Last night I was treated to seeing four renowned choreographers – Shen Wei, Doug Varone, Stephen Petronio, Ronald K. Brown – leave their comfort zones and perform as solo dancers.
These men are all leaders of their own dance companies. Shen is the youngest at 46, Doug and Stephen are both 58 and Ronald is 48. Yet, there they were on stage, stretching, jumping, sweating, dancing and breathing heavily, showcasing what they have trained others in over as many as 30 years.
After their performances the audience was treated to a 30 minute chat with the choreographers. I was engrossed in the discussions since I heard many contact points between their creative process as dancers and mine as a writer.
They said that they each decided in different ways to create unison of the body and mind, before and during a performance. I have felt that separation when I could not still my body to sit and write or other times when I sat to write while my mind wandered off. I had to simultaneously invite my mind to write and still my body to stay with the writing process.
They all noted that the difference between being a choreographer and a dancer were in the details. The choreographer provides the sketch and the dancer remembers the details of each motions to get the dance right. The dancer takes the choreographer’s instructions and criticisms to become better and spends long hours practicing alone. This reminded me of the many hours I spent alone, while writing, “Lead Your Team To Win”. I was both choreographer and dancer providing the sketch and the details for the movement. The manuscript was opened to reviewers, editors, and my mentor, each of whom made criticisms and offered suggestions that I had to consider and build into the manuscript to get to the finished product.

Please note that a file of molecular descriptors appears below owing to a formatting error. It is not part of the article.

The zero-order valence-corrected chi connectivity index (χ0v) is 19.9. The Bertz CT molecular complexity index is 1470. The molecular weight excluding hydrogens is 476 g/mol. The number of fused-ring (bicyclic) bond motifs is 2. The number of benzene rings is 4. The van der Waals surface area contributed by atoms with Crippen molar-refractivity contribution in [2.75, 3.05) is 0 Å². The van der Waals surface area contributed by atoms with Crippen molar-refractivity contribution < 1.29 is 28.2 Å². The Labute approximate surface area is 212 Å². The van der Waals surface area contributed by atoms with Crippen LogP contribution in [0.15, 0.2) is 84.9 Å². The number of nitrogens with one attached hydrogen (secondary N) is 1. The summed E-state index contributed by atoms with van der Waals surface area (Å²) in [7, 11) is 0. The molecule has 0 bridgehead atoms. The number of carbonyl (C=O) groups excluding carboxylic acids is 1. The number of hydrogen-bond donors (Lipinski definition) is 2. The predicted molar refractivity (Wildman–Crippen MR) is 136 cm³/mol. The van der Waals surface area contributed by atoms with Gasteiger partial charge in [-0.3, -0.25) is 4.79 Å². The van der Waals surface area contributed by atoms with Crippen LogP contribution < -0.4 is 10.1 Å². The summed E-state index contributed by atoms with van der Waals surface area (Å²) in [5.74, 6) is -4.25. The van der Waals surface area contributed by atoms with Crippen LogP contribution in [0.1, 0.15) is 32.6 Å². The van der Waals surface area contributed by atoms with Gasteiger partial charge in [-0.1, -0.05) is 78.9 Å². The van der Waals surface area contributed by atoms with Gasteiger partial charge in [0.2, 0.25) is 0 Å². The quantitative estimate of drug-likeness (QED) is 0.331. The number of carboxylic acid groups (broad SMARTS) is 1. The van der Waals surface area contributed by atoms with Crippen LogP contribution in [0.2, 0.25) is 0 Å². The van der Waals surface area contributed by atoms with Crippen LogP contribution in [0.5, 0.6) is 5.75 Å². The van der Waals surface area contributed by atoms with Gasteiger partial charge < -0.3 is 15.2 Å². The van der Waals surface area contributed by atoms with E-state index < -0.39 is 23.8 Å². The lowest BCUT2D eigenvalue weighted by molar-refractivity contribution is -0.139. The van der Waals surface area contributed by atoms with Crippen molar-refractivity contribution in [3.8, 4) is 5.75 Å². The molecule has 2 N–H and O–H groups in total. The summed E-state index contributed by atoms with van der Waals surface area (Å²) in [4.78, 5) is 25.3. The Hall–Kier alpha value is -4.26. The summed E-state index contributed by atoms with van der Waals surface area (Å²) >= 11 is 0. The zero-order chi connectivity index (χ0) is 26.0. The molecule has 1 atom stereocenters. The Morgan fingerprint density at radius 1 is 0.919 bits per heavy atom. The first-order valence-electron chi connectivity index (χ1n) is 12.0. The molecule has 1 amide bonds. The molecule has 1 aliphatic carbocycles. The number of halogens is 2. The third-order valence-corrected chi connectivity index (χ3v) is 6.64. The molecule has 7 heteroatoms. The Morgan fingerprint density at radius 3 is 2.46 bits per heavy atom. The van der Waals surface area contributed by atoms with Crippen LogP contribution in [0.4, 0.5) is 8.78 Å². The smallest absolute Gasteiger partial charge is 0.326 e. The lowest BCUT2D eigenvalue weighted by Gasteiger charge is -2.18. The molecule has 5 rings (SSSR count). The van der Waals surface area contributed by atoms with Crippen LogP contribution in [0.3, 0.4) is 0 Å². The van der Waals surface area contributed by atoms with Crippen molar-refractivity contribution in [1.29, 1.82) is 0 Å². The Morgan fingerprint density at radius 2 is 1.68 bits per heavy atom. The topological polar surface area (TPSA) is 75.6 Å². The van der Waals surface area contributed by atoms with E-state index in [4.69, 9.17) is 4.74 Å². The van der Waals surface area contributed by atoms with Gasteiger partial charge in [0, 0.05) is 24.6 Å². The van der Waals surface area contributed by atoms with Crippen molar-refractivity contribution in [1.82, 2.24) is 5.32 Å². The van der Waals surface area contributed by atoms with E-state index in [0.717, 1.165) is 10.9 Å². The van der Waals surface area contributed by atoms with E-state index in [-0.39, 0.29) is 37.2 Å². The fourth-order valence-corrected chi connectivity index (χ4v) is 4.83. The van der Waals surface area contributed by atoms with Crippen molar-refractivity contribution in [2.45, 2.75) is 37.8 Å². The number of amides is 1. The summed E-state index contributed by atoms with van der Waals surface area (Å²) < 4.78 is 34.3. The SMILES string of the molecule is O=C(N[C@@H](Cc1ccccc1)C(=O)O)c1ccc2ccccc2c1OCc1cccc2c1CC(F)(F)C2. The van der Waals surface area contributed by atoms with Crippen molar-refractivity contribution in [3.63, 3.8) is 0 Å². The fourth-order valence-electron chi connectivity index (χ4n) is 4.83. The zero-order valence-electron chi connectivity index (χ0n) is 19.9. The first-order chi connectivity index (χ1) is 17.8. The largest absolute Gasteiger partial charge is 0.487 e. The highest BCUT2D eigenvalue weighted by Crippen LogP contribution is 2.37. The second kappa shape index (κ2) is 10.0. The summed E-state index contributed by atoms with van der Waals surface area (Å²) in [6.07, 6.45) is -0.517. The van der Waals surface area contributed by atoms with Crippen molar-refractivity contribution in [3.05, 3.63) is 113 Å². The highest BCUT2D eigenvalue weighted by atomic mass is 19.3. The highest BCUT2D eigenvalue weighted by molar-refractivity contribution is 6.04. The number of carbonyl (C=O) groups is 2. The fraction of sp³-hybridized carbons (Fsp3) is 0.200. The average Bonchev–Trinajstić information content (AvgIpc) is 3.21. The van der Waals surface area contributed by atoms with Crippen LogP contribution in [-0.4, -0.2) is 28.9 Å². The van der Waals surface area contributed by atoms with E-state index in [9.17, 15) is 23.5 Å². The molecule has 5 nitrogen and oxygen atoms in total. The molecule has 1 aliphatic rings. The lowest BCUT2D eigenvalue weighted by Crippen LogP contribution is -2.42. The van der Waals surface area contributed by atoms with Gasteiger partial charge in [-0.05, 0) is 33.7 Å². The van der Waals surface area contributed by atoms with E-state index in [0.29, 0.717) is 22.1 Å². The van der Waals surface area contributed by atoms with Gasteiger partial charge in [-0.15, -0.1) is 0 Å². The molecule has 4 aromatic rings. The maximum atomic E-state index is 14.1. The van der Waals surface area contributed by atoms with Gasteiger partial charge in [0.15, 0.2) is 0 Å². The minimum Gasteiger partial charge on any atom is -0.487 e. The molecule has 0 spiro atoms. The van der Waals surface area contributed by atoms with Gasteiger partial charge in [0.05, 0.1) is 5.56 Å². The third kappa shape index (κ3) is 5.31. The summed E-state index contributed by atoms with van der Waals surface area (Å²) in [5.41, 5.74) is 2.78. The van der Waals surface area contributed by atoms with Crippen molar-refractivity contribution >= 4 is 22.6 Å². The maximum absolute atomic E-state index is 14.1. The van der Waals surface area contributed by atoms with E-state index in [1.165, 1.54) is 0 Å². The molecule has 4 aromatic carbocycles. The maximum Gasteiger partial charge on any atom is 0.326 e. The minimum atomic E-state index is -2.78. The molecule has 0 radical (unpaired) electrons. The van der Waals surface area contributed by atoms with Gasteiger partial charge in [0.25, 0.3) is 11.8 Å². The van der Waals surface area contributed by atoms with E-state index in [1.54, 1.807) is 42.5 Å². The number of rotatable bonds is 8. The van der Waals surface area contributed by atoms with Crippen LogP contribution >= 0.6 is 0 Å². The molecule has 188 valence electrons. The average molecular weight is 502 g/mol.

The choreographers shared their creative process. Inspiration may come from a piece of music and the dance forms around the music, until it – the dance – becomes more than the music that created it and sometimes the music has to be let go. At times, they watch the dancers practice and a certain movement feels right, then that movement becomes the start of a dance. Other times a dance is a feeling which generates a movement and creates other feelings which generates other movements until a dance is created.
I understand this, as “Lead Your team to Win”, originally focussed on creating a safe space within the office and morphed into a leadership book that uses the safe space as a tool. I had to relinquish some thoughts and examples that no longer fit with where the book was now heading.
It was wonderful to spend the night listening to masters of an art-form share their creative process and even better to see the similarities between theirs and mine.
What is your creative process? How do you bring the body and mind together to create as and when you want? How do you make your work better? How does your work change and how do you deal with the changes? I would love to hear about your experiences.